Game #6: Coyotes vs. Oilers @ Glendale Arena
Back when I was in University at the U of A, October of 2007, — wait! I am still in University, ugghh — I wrote a story for a creative writing class. I titled it “Four Thousand Holes to Fill the Albert Hall.” It was an ambitious project. We were asked by our eccentric writing instructor, whose bangles and neckalces used to jingle-jangle as she ran down the hallway late for class every Tuesday and Thursday that fall, to write a four thousand word non-fiction piece about a day in our life. To, “accentuate the banal” she said was the goal.
I had a little trouble getting going on that piece. I found the banal aspects of my day to be so banal that they were almost impossible to write about. Imagine that. Banality so unequivocally banal that it’s impossible to capture its spirit. That’s like being asked to write a story about the tree-iness of a tree and drawing a blank. What did that say about my undergraduate student life? Further to that, what does it say about my graduate student life now — one not so different from then? Oh, I can see why I didn’t want to write that story. I didn’t want to look at my life with so much scrutiny that I might find something I didn’t like.
Anyways, I went in search of some inspiration. Something that would give me the sort-of creative distance from myself that I needed to write the story as honestly as possible. According to the writing approach I wrote as part of the assignment requirements: “I listened to the song “A Day in the Life” by The Beatles.” And,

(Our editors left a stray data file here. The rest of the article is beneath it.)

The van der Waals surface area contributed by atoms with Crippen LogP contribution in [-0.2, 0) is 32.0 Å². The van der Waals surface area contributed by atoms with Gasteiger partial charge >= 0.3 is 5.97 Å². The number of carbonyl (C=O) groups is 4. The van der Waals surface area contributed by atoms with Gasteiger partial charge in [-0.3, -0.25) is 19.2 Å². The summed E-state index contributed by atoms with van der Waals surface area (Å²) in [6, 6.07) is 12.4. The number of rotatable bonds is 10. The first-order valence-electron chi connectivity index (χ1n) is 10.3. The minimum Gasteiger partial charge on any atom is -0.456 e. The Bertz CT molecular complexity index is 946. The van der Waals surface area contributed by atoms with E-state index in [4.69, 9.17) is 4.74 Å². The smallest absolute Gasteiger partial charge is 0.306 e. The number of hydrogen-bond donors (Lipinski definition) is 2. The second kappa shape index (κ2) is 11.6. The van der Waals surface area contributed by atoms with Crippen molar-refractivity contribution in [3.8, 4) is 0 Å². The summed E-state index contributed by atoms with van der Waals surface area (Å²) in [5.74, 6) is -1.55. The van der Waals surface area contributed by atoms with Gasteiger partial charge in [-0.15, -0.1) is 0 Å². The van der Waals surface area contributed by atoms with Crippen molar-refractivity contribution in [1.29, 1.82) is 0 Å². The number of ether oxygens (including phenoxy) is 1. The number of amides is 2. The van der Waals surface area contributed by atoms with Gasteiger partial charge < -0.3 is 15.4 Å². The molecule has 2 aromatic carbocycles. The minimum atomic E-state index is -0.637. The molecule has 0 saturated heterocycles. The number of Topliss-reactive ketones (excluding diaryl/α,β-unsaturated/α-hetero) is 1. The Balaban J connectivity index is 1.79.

“In the song there’s a lyric that goes: “Now they know how many holes it takes to fill the Albert Hall,” a direct reference to the movie Yellow Submarine... The line is a social commentary on all the assholes in Blackburn, Lancashire and how many of those it would take to fill the rich section of the Albert Hall…Thus, I wanted to construct a story where I see the incomplete-ness or holey-ness of all the things/people that occupy my world.”
Phew! Good luck Kid.
Inspired a bit by the posh narrator of the movie Stranger Than Fiction and that lyric from The Beatles tune, I decided to write a wordy piece about a day in my life from the 3rd person point-of-view. As part of my “creative distancing” I gave myself a different name. I wanted something that maintained my initials but which nobody save for me and a handful of others would be able to recognize. Naturally, I turned to the Edmonton Oilers farm team at the time, the Springfield Falcons, and found rookie Theodore Peckham just sitting there minding his business. And I thought to myself, “Here’s a kid who will never see the light of day.” So it went that the story was officially titled:
“The Life and Times of Mr. Theodore Peckham II, Or Four Thousand Holes To Fill the Albert Hall”
Here’s an excerpt:
“Theo is incapable of seeing his own sheltered and fragmented presentation to the world while constantly digging holes in the lives of his sacred inner-circle and of all the other ‘holes’, or should I say non-wholes, that occupy his every day. We now find Theo living out the banal moments of his life with the most cautious of steps. Spending his time pondering and preparing his social performance while he remains immobile and separate from the world that exists around him; aware of every choice he makes and prepared for wherever the consequence of that choice may lead him—still unaware of how to repair his own hole.”
The story didn’t work. It was wordy, confusing, over-produced, poorly organized, and clumsy. It reeked of a writer who had no idea what he was he doing. It was misguided and lazy.